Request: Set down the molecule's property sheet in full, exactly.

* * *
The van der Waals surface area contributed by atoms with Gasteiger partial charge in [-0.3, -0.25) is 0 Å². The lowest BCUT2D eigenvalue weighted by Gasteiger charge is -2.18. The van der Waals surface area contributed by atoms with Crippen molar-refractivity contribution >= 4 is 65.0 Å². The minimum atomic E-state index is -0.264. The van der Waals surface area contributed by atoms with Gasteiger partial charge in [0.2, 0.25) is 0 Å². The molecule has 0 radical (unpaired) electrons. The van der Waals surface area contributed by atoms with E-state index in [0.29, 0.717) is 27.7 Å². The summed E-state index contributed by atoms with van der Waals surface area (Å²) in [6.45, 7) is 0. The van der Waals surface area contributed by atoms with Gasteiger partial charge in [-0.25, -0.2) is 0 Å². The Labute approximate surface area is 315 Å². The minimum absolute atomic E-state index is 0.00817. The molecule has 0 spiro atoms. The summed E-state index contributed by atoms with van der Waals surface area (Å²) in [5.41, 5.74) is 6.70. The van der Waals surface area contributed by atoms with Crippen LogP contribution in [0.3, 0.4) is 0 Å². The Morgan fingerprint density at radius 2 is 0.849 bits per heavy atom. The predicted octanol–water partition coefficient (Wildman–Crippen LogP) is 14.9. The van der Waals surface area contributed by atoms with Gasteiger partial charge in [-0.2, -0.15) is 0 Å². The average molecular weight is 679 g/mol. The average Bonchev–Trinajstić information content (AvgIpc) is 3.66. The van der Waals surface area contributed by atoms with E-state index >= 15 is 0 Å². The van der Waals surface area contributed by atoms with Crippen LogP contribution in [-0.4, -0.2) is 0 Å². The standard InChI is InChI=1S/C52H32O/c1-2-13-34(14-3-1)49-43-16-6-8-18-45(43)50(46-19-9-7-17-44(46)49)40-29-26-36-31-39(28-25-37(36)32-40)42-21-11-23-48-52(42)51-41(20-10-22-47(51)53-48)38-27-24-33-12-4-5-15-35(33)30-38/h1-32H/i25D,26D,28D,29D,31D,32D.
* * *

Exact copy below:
The van der Waals surface area contributed by atoms with Gasteiger partial charge in [-0.3, -0.25) is 0 Å². The lowest BCUT2D eigenvalue weighted by Gasteiger charge is -2.18. The van der Waals surface area contributed by atoms with Crippen molar-refractivity contribution >= 4 is 65.0 Å². The minimum atomic E-state index is -0.264. The van der Waals surface area contributed by atoms with Gasteiger partial charge in [0.2, 0.25) is 0 Å². The molecule has 0 radical (unpaired) electrons. The van der Waals surface area contributed by atoms with E-state index in [0.29, 0.717) is 27.7 Å². The summed E-state index contributed by atoms with van der Waals surface area (Å²) in [6.45, 7) is 0. The van der Waals surface area contributed by atoms with Gasteiger partial charge in [-0.25, -0.2) is 0 Å². The Labute approximate surface area is 315 Å². The minimum absolute atomic E-state index is 0.00817. The molecule has 0 spiro atoms. The summed E-state index contributed by atoms with van der Waals surface area (Å²) in [5.41, 5.74) is 6.70. The van der Waals surface area contributed by atoms with Crippen LogP contribution in [0.3, 0.4) is 0 Å². The Morgan fingerprint density at radius 2 is 0.849 bits per heavy atom. The predicted octanol–water partition coefficient (Wildman–Crippen LogP) is 14.9. The van der Waals surface area contributed by atoms with Gasteiger partial charge in [-0.2, -0.15) is 0 Å². The average molecular weight is 679 g/mol. The average Bonchev–Trinajstić information content (AvgIpc) is 3.66. The van der Waals surface area contributed by atoms with E-state index >= 15 is 0 Å². The van der Waals surface area contributed by atoms with Crippen LogP contribution in [-0.4, -0.2) is 0 Å². The standard InChI is InChI=1S/C52H32O/c1-2-13-34(14-3-1)49-43-16-6-8-18-45(43)50(46-19-9-7-17-44(46)49)40-29-26-36-31-39(28-25-37(36)32-40)42-21-11-23-48-52(42)51-41(20-10-22-47(51)53-48)38-27-24-33-12-4-5-15-35(33)30-38/h1-32H/i25D,26D,28D,29D,31D,32D.